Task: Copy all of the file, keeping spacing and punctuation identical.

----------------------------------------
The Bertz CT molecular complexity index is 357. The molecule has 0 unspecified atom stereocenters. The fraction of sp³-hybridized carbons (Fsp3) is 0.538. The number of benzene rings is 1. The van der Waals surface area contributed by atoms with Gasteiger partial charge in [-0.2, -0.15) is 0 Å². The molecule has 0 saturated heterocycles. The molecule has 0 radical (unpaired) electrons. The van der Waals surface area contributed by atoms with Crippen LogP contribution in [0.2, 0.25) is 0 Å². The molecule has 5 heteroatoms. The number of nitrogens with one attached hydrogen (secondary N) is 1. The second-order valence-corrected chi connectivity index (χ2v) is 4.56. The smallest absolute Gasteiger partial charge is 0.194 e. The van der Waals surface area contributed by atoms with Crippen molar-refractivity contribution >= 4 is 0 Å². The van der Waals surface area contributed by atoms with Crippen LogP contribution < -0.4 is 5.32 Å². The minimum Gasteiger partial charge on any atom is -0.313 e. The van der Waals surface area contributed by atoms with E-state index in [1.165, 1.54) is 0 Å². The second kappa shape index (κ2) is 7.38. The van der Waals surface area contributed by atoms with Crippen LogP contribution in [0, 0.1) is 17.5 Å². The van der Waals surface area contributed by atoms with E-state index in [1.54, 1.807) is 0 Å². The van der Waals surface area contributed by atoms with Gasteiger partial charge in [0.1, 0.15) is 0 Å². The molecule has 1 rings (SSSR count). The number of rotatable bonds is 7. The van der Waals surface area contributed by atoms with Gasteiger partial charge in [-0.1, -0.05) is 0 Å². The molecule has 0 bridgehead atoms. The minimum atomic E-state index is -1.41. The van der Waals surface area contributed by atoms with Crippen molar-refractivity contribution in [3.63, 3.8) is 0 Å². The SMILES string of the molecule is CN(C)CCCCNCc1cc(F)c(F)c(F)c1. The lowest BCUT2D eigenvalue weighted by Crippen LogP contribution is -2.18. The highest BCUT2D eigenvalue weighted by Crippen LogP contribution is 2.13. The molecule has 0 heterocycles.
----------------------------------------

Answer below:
The Bertz CT molecular complexity index is 357. The molecule has 0 unspecified atom stereocenters. The fraction of sp³-hybridized carbons (Fsp3) is 0.538. The number of benzene rings is 1. The van der Waals surface area contributed by atoms with Gasteiger partial charge in [-0.2, -0.15) is 0 Å². The molecule has 0 saturated heterocycles. The molecule has 0 radical (unpaired) electrons. The van der Waals surface area contributed by atoms with Crippen LogP contribution in [0.2, 0.25) is 0 Å². The molecule has 5 heteroatoms. The number of nitrogens with one attached hydrogen (secondary N) is 1. The second-order valence-corrected chi connectivity index (χ2v) is 4.56. The smallest absolute Gasteiger partial charge is 0.194 e. The van der Waals surface area contributed by atoms with Crippen molar-refractivity contribution >= 4 is 0 Å². The van der Waals surface area contributed by atoms with Crippen LogP contribution < -0.4 is 5.32 Å². The minimum Gasteiger partial charge on any atom is -0.313 e. The van der Waals surface area contributed by atoms with E-state index in [1.165, 1.54) is 0 Å². The second kappa shape index (κ2) is 7.38. The van der Waals surface area contributed by atoms with Crippen LogP contribution in [0, 0.1) is 17.5 Å². The van der Waals surface area contributed by atoms with E-state index in [1.54, 1.807) is 0 Å². The van der Waals surface area contributed by atoms with Gasteiger partial charge in [0.1, 0.15) is 0 Å². The molecule has 1 rings (SSSR count). The number of rotatable bonds is 7. The van der Waals surface area contributed by atoms with Gasteiger partial charge in [-0.1, -0.05) is 0 Å². The molecule has 0 bridgehead atoms. The minimum atomic E-state index is -1.41. The van der Waals surface area contributed by atoms with Crippen molar-refractivity contribution in [3.63, 3.8) is 0 Å². The SMILES string of the molecule is CN(C)CCCCNCc1cc(F)c(F)c(F)c1. The lowest BCUT2D eigenvalue weighted by Crippen LogP contribution is -2.18. The highest BCUT2D eigenvalue weighted by Crippen LogP contribution is 2.13. The molecule has 0 heterocycles.